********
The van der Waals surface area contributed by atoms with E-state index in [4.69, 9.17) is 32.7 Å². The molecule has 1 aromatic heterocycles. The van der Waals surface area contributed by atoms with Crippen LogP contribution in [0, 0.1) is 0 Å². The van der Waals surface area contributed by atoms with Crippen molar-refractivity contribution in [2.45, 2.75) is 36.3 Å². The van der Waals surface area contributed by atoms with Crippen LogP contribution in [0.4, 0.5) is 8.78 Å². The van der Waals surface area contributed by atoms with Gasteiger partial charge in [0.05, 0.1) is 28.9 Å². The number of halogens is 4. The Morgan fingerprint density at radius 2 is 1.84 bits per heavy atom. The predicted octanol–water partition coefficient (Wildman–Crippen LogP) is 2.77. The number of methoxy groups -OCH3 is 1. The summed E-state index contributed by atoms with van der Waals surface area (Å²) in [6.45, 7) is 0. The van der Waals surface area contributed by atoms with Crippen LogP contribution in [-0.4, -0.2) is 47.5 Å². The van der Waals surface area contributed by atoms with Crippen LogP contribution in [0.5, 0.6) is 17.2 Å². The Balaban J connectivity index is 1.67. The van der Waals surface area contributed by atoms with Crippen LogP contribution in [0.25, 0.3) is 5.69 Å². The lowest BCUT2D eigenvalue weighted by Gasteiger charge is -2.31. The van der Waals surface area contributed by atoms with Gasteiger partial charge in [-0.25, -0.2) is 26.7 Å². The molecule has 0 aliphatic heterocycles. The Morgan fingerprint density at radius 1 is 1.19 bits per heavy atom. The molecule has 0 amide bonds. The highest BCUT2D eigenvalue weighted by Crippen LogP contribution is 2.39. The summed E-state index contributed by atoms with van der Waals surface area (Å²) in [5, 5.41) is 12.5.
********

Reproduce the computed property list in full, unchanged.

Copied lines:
The van der Waals surface area contributed by atoms with E-state index in [4.69, 9.17) is 32.7 Å². The molecule has 1 aromatic heterocycles. The van der Waals surface area contributed by atoms with Crippen LogP contribution in [0, 0.1) is 0 Å². The van der Waals surface area contributed by atoms with Crippen molar-refractivity contribution in [2.45, 2.75) is 36.3 Å². The van der Waals surface area contributed by atoms with Crippen LogP contribution in [0.4, 0.5) is 8.78 Å². The van der Waals surface area contributed by atoms with Gasteiger partial charge in [0.05, 0.1) is 28.9 Å². The number of halogens is 4. The Morgan fingerprint density at radius 2 is 1.84 bits per heavy atom. The predicted octanol–water partition coefficient (Wildman–Crippen LogP) is 2.77. The number of methoxy groups -OCH3 is 1. The summed E-state index contributed by atoms with van der Waals surface area (Å²) in [6.45, 7) is 0. The van der Waals surface area contributed by atoms with Crippen LogP contribution in [-0.4, -0.2) is 47.5 Å². The van der Waals surface area contributed by atoms with Crippen LogP contribution in [0.5, 0.6) is 17.2 Å². The Balaban J connectivity index is 1.67. The van der Waals surface area contributed by atoms with Crippen LogP contribution in [0.25, 0.3) is 5.69 Å². The lowest BCUT2D eigenvalue weighted by Gasteiger charge is -2.31. The van der Waals surface area contributed by atoms with Gasteiger partial charge in [-0.25, -0.2) is 26.7 Å². The molecule has 0 aliphatic heterocycles. The Morgan fingerprint density at radius 1 is 1.19 bits per heavy atom. The molecule has 0 amide bonds. The highest BCUT2D eigenvalue weighted by Crippen LogP contribution is 2.39. The summed E-state index contributed by atoms with van der Waals surface area (Å²) in [5, 5.41) is 12.5.